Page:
September 5, 2012
A Colorado Springs auto shop closed Wednesday by police has a history of ripping off customers, ignoring complaints and violating federal workplace rules and regulations, according to documents and officials.
Colorado Springs police surrounded Springs Transmission and Automotive, 3310 Chelton Loop North, and the financial crimes unit executed three search warrants Wednesday that were issued after lengthy investigation, according to a police spokeswoman.
Police say that their investigation revealed at least 22 victims, many of them elderly. Their complaints include:
• Money charged for repairs not completed;
• Vehicles not released to owners after work was not started, or charging owners to have their vehicle returned;
• Charges for unauthorized and unnecessary repairs;
• Personal use of customer vehicles by employees;
• Repairs made with defective or low-grade parts while the owner was charged for higher priced parts.
A public records check of the business shows a history of bad business practices. The business and its owner Gregory Ehnes have been sued 10 times by various creditors since March, have racked up almost 40 complaints to the Better Business Bureau and have been fined nearly $80,000 by federal regulators.
“We know about them, they are on our radar screen,” said Katie Carrol, director of communications and media relations for the Better Business Bureau of Southern Colorado. “Given that we have more than four million companies in our database, that means something.”
Blair Reeves, chief operations officer for the Better Business Bureau of Southern Colorado, said the organization worked with police on the case and provided whatever information it has to help with the investigation.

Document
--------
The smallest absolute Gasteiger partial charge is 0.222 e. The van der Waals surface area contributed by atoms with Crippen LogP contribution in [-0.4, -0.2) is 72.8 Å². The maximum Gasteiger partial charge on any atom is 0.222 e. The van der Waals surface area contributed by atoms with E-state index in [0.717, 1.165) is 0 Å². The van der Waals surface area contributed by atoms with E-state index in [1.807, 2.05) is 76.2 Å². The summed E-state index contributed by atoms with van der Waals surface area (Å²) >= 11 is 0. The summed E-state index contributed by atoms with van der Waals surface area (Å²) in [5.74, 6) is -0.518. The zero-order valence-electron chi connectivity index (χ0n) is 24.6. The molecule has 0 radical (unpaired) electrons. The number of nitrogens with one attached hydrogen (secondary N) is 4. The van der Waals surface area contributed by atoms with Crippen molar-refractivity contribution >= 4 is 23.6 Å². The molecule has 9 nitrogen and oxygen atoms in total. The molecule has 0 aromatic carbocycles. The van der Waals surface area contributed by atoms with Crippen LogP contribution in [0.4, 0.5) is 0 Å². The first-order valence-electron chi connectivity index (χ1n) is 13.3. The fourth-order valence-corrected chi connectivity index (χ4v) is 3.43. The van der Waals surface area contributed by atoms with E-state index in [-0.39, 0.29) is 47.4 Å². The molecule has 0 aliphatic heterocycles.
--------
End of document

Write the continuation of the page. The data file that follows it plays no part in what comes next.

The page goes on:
She did not know about the warrants, she said Wednesday. She thought the investigation was related to the history of business practices, rather than a single case.
In the 10 cases filed since March, judgments against Ehnes or the company have totaled more than $26,000, a Gazette analysis of court records show.
Reeves said the Better Business Bureau has received 37 complaints against the business in the past 36 months and the business had not responded to any of them – giving the company an “F” rating from the organization. The business also has a history of using the BBB logo to make people think it is a member, which they aren’t, she said. That history puts Springs Automotive and Transmission on the top 25 list of worst business offenders in the southern Colorado region, she said.
In 2011, the company willfully violated federal workplace safety standards, and the U.S. Occupational Safety and Health Administration sent out a news release publicly shaming the company and announcing proposed fines totaling $76,000.
“This employer has been cited for many of these conditions before and has failed to take any meaningful action,” John Healy, OSHA’s director in Englewood, said in a June 2011 release. “OSHA will not tolerate such negligence.”
Some of the safety violations included improper electrical systems, chemical handling, improper fire control during welding and inadequate protective equipment.
Reeves said the Better Business Bureau has tried to let people know about the business practices for years. The organization doesn’t have the authority to launch a criminal investigation but tries to warn consumers.
“In cases like these, we provide consumers with information so they can make their own judgments,” she said.
The police investigation closed the business for much of the day Wednesday. Police said the business was released to Ehnes when they left; it is unknown if it will reopen.
Police believe that there may be more than 50 victims of the businesses practices and encourage anyone who feels that they may have been a victim to contact police at 444-7000.
Contact Maria St. Louis-Sanchez: 636-0274
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